More than 30 high school students from across the United
States participated in the inaugural Nashville installment
of the GRAMMY Foundation's eighth annual GRAMMY Camp,
held June 17-24 at Black River Entertainment. The eight-day
residential summer music experience provided a real-world,
hands-on environment that involved an in-depth look at the
entire creative process from the first spark of original
material through the promotion of a finished product.
Students were able to participate in several career tracks,
including Music Journalism, Electronic Music Production,
Songwriting, Marketing & Management, Engineering for Audio
& Video, and performance tracks for Drums, Guitar, Vocal,
Keyboard, and Bass.
The program culminated on June 24 at Rocketown in Nashville
with a launch party that featured students performing
original songs and projects created during GRAMMY Camp.
Performers included jazz/blues collective Bean,
remix/production group Loco Syndicate and singer/songwriter
trio Maybe April. Students also received feedback on their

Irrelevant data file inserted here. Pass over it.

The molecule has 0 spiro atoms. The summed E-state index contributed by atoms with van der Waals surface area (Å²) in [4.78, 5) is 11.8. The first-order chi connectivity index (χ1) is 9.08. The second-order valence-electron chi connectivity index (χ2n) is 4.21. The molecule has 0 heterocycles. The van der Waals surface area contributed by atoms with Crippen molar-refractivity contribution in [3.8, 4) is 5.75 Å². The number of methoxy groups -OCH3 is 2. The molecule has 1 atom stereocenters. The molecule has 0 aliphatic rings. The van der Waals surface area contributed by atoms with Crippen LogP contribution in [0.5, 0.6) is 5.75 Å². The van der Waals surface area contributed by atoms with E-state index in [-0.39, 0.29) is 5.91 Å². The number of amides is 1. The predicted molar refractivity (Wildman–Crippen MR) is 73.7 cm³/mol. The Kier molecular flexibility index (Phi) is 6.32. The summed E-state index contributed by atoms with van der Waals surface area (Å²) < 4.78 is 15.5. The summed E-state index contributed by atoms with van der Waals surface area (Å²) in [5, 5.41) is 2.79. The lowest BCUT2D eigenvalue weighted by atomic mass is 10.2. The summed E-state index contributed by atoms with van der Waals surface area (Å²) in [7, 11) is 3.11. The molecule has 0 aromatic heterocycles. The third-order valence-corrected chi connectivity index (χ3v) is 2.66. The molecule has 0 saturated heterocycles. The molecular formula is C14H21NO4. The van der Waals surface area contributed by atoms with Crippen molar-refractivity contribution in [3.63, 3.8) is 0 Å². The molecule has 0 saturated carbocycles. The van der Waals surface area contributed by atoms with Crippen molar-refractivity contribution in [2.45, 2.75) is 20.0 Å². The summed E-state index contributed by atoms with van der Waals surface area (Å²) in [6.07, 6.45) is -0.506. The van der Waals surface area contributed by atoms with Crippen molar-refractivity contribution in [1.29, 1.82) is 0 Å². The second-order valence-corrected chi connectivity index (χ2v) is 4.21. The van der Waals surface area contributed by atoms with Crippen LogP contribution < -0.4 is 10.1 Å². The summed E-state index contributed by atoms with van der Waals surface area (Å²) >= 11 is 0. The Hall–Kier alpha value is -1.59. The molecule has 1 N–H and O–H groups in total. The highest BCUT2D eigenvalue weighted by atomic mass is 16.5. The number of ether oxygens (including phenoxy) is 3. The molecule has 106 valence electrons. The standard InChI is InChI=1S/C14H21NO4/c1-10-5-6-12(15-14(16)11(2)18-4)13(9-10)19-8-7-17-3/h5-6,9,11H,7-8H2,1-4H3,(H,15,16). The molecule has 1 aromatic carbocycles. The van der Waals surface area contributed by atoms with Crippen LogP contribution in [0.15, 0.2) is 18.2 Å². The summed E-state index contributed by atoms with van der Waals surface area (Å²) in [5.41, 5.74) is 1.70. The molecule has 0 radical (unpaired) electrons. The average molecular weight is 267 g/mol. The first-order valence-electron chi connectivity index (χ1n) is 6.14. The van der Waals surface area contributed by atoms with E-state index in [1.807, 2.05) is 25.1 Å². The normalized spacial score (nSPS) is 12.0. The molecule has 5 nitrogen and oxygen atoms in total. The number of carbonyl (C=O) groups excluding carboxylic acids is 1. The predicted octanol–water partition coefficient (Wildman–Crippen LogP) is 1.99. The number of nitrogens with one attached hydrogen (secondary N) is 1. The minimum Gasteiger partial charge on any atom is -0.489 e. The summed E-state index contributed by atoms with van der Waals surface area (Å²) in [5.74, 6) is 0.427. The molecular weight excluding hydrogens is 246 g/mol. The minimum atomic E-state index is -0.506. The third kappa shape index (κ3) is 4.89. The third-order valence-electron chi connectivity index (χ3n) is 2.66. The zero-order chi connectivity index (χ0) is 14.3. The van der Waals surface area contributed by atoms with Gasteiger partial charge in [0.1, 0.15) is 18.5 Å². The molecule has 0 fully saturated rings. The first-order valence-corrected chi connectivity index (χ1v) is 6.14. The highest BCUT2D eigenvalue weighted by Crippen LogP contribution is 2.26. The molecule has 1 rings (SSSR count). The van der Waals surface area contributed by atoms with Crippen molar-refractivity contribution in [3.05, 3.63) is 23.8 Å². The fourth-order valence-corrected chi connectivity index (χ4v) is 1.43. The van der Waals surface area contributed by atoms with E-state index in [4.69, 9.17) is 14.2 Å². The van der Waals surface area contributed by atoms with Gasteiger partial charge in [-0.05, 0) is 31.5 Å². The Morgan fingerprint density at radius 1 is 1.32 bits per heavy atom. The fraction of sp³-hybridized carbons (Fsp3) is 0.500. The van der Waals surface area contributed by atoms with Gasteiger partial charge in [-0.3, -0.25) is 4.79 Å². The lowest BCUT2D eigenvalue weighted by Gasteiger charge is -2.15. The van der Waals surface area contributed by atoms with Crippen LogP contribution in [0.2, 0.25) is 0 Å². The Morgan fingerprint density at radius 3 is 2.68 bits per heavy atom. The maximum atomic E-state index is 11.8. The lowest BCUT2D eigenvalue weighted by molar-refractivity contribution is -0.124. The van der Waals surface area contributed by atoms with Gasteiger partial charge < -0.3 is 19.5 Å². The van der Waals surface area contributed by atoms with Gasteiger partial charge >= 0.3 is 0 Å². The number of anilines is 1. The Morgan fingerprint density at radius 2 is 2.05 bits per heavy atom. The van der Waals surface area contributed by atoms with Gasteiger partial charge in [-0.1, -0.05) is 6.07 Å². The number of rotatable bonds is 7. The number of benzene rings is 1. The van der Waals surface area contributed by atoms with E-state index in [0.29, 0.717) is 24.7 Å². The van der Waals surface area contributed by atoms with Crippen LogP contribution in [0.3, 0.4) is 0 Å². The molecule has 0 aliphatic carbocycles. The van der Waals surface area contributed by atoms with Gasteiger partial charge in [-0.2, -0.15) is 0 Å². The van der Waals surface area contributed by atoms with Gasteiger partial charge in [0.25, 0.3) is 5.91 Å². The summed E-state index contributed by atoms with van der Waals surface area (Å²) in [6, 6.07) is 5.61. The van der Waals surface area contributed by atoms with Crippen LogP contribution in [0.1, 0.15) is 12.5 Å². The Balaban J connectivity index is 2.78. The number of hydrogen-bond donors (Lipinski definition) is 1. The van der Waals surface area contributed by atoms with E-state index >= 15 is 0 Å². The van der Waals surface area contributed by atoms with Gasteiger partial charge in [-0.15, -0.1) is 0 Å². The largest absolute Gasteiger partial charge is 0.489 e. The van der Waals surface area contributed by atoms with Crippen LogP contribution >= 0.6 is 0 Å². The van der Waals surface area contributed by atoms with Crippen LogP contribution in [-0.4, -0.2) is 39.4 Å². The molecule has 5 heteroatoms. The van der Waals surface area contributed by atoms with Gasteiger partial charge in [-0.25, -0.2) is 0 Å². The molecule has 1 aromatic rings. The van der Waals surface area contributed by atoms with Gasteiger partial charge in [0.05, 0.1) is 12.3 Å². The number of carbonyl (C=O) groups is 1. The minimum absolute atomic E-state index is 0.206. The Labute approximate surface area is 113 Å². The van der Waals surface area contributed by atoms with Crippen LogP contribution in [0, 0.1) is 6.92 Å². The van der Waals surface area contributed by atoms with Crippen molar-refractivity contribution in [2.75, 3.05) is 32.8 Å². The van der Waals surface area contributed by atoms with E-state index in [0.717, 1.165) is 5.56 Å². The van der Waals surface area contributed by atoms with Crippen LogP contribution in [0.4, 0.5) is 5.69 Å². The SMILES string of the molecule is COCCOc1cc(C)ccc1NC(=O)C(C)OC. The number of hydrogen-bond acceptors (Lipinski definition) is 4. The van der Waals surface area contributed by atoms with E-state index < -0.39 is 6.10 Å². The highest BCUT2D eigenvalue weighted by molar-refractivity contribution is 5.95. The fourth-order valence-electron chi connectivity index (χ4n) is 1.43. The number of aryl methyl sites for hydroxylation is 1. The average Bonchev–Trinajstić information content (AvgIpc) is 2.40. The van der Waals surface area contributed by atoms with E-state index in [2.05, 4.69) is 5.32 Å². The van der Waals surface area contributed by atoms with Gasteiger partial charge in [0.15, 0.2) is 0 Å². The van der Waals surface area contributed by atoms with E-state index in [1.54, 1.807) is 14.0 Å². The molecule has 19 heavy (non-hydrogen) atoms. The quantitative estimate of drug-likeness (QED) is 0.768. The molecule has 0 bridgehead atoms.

songs from music industry professionals and artists
including Parachute's Will Anderson, singer/songwriter
Sarah Darling and Topspin Senior Director of Artist
Services Wayne Leeloy.
"The biggest hurdle at this point is discovery,"
said Leeloy following Maybe April's performance.
"It's getting people to know you."
The students were also addressed by President/CEO of The
Recording Academy and GRAMMY Foundation Neil Portnow, who
said, "As you continue your path in music and become
our next generation of artists, industry professionals
[and] audiences, I hope you will carry with you the things
you've learned this summer at GRAMMY Camp
GRAMMY Camp is the GRAMMY Foundation's signature music
industry camp for U.S. high school students. The next
installments of this year's GRAMMY Camp will take place
in Los Angeles from July 14-23, and in Brooklyn, N.Y., from